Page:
"It is to destroy the Carbon Pollution Reduction Scheme at home and it is to destroy agreed global action on climate change abroad.

"And our children's fate - our grandchildren's fate - will lie entirely with them. It is time to remove any polite veneer from this debate; the stakes are that high.

"The clock is ticking for the planet, but the climate change sceptics simply do not care."

His attack came as Climate Change Minister Penny Wong confirmed the Government could not accept all of the Coalition's proposed amendments to the scheme due to budgetary constraints.

Negotiations over changes to the scheme are continuing between the Government and Opposition and it will go to the Senate for a vote in the final parliamentary sitting week of the year.

Mr Rudd accused those who question climate change science of "holding the world to ransom".

"Climate change sceptics, the climate change deniers, the opponents of climate change action are active in every country," he said.

"They are a minority. They are however powerful and invariably they are driven by vested interests [and are] powerful enough to so far block domestic legislation in Australia."

Quoting several Opposition frontbenchers at length as proof of scepticism and a "do-nothing" attitude within the Coalition, Mr Rudd accused the Opposition of political cowardice and a "failure of logic" in so far refusing to pass the scheme.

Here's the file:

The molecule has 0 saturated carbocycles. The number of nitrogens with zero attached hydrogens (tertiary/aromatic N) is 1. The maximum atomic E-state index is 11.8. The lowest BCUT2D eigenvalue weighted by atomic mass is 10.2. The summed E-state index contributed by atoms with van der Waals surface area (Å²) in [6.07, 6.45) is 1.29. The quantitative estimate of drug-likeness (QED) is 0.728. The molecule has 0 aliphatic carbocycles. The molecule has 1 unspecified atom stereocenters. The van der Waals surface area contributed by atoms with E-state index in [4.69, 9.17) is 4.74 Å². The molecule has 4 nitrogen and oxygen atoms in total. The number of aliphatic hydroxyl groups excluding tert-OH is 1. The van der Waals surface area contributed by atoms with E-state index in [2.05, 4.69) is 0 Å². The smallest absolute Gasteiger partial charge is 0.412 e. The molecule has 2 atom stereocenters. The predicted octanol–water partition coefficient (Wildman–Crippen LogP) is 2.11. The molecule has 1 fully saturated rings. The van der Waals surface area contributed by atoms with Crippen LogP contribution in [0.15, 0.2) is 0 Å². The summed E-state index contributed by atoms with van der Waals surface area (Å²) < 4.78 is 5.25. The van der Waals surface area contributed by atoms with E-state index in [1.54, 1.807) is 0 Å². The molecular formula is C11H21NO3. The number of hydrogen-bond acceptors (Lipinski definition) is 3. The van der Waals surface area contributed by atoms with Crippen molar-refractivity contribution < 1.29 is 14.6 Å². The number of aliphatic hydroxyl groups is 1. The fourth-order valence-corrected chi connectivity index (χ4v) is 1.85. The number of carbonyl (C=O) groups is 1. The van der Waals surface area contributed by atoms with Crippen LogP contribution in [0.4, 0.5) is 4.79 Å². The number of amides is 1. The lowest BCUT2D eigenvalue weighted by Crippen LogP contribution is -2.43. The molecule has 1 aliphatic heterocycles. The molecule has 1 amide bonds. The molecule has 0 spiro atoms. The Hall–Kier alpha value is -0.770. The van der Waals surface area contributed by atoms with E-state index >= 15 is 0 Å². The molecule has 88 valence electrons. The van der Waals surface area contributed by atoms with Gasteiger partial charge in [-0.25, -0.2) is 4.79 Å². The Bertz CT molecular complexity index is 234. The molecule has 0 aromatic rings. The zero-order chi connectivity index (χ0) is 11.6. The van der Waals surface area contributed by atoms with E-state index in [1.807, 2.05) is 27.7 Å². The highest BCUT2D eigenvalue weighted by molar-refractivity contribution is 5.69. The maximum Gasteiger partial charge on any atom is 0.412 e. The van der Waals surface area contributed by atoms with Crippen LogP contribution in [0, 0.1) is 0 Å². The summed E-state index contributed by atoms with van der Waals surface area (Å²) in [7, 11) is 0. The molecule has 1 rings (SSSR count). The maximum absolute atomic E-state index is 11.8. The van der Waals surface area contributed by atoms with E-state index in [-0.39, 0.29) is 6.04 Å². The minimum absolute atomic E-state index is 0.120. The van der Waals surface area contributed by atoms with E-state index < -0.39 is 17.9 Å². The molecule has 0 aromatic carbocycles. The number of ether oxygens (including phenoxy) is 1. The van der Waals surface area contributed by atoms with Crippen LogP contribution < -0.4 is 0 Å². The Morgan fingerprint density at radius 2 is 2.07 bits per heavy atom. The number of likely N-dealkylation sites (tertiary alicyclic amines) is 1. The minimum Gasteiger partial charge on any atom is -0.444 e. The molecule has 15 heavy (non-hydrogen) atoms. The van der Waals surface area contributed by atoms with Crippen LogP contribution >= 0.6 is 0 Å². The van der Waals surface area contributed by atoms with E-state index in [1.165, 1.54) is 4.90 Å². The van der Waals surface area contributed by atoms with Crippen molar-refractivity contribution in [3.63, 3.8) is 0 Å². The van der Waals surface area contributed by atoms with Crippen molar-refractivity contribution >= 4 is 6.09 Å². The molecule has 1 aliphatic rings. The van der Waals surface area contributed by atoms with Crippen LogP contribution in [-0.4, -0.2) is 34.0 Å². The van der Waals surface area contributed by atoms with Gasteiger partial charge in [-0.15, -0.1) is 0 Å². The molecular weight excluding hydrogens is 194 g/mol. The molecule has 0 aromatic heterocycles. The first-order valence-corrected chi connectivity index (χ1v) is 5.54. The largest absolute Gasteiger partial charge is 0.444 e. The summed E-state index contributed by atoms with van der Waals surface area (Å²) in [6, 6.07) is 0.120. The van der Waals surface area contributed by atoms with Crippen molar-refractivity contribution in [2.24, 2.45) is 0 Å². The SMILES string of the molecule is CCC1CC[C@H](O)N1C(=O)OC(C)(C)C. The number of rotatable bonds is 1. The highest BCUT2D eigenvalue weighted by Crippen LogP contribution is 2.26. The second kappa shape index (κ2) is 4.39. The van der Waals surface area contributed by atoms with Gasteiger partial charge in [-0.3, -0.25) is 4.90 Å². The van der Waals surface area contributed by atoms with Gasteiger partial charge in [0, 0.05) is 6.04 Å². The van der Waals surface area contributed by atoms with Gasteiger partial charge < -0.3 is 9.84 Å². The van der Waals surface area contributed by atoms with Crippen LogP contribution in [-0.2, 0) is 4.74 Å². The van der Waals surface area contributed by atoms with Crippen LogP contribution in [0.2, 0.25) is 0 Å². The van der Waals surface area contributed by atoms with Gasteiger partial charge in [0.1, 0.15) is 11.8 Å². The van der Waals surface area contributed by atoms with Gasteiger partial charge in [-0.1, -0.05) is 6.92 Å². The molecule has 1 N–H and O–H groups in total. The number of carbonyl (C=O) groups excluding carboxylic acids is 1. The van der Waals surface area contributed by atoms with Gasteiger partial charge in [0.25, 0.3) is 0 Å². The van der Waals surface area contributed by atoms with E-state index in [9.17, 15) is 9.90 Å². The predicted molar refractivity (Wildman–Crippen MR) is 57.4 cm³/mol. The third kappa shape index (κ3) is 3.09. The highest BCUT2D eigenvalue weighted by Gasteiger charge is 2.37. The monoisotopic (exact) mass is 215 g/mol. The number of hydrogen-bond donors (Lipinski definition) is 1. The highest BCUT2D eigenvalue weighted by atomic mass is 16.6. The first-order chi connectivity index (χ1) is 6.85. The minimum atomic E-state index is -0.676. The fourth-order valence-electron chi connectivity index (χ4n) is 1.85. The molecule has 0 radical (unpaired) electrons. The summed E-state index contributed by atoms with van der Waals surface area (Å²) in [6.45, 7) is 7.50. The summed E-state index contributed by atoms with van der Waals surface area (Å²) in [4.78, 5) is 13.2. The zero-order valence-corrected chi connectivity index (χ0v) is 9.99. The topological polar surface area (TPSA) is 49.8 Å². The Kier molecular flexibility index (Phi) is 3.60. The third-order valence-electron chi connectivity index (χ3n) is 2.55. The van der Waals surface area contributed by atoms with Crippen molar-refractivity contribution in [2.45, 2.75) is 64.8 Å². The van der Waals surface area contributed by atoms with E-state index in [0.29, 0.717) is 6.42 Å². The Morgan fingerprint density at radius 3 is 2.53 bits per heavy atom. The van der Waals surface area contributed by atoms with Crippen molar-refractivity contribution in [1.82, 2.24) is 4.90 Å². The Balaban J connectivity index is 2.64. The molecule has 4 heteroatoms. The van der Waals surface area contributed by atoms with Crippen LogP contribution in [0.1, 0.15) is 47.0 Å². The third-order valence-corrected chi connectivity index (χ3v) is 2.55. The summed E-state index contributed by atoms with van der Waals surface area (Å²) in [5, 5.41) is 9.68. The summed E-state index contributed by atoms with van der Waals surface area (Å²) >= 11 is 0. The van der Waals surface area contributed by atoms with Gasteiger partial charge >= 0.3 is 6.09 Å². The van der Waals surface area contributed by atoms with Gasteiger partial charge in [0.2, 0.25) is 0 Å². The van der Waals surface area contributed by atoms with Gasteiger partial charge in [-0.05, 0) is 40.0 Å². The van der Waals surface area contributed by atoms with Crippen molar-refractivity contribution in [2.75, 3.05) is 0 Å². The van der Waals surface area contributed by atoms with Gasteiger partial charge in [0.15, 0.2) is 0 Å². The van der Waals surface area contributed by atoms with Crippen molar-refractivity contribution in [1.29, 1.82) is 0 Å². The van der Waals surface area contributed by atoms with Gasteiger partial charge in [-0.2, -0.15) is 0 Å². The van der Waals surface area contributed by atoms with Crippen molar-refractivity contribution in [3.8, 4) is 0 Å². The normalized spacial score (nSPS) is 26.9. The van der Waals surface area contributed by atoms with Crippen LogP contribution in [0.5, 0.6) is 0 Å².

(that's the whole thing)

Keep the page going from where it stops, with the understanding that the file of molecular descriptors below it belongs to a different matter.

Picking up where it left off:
"The tentacles of the climate change sceptics reach deep into the ranks of the Liberal Party and once you add the National party it's plain the sceptics and the deniers are a major force," he said.

With only around a month to go until the Copenhagen climate change conference Mr Rudd said if no countries acted on climate change the world would be locked in a permanent stand-off.

"As we approach Copenhagen, it becomes clearer that the domestic political pressure produced by the climate change sceptics now has profound global consequences by reducing the momentum towards an ambitious global deal," he said.

Mr Rudd also singled out Malcolm Turnbull in his speech, taking the Opposition Leader to task over his push to hold of passing ETS legislation until after Copenhagen.

"What absolute political cowardice," he said.

But the Opposition Leader refused to rise to Mr Rudd's bait